This isn’t to say that you should always pick and choose situations based on coaches. Sometimes coaching has nothing to do with a sudden decrease in desire. If it is determined that this is the reason, it may be beneficial to have a discussion with the coach or possibly find a better fitting situation.

 

5)  Do they really want to play hockey anymore?

Kids often hold back how they truly feel about something from their parents out of fear. It’s a fear of disappointing the ones they love. Knowing this, as a parent, it is important to also understand that your desire isn’t always reflective of your kid’s. You may have a strong desire for hockey or for your kid to excel in the sport, but your kid may have other passions or interests they would like to pursue.

Remember, for 99.9% of hockey players, hockey is simply recreation. If it isn’t fun anymore, there is no use playing, no matter how much you have invested into their development. Don’t block out this possibility if you see sudden changes in your kid. Sometimes, simply taking a year off from hockey can do wonders for regaining desire.

Jamie McKinven
Author / Blogger at glassandout.com
Jamie McKinven, author of “So You Want Your Kid to Play Pro Hockey?” and “Tales from the Bus Leagues,” is a former professional hockey player who played in the NCAA, ECHL, CHL and Europe.

18 thoughts on “5 Reasons Why Kids Lose Interest in Hockey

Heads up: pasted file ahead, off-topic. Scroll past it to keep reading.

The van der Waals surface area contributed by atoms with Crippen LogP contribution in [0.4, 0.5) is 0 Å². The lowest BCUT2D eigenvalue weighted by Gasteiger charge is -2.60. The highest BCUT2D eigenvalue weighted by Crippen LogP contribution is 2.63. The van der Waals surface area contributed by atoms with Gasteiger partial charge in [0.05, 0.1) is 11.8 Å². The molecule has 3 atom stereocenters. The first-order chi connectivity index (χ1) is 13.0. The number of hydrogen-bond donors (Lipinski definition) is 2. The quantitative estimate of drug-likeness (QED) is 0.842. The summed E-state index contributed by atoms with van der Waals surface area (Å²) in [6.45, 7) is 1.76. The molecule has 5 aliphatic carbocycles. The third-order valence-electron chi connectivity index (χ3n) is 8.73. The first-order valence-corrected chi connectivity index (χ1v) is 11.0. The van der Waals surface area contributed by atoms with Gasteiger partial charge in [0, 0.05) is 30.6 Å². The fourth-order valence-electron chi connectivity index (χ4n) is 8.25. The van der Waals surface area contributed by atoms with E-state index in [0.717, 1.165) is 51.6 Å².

1. I can vouch for the friends aspect. My son is a 2005 who has been seperated from his best friend who is a 2004 for the past 2 seasons due to some questionable birth date related separation by the organization and this summer not only did they find each other in the passing game, they inspired the entire team to share the puck and be completely selfless. That team out passed the competition every game, out shot and spent more time on attack than any other team. Led by two guys who hadn’t skated together since they were 7 and 6 years old.

    • Thanks for sharing Greg. It’s amazing the difference you’ll see when kids are in a comfort zone, playing with friends.

  2. My son almost quit hockey this year because of bad experiences with coaches the last 3 seasons that NEEDED to win. This meant shorter shifts for him and at one point he was benched as they felt he was a “non-impact” player” as one of the coaches described him. When the hockey association decided to back the coaches decision making by saying every child wants to win regardless of what they tell you and that winning was the goal of the game we decided to pull him from this association and enrolled him in a private league. Thankfully he seems to have found the joy of playing again.

  3. I’ve read a few of your post and I didn’t them insightful. What if they aren’t playing for a coach that best develops the talents they have? My son wants to get to the next level. What is our recourse? The coach is nice and kind to the kids but because it isn’t the next level hockey there is limited incentive.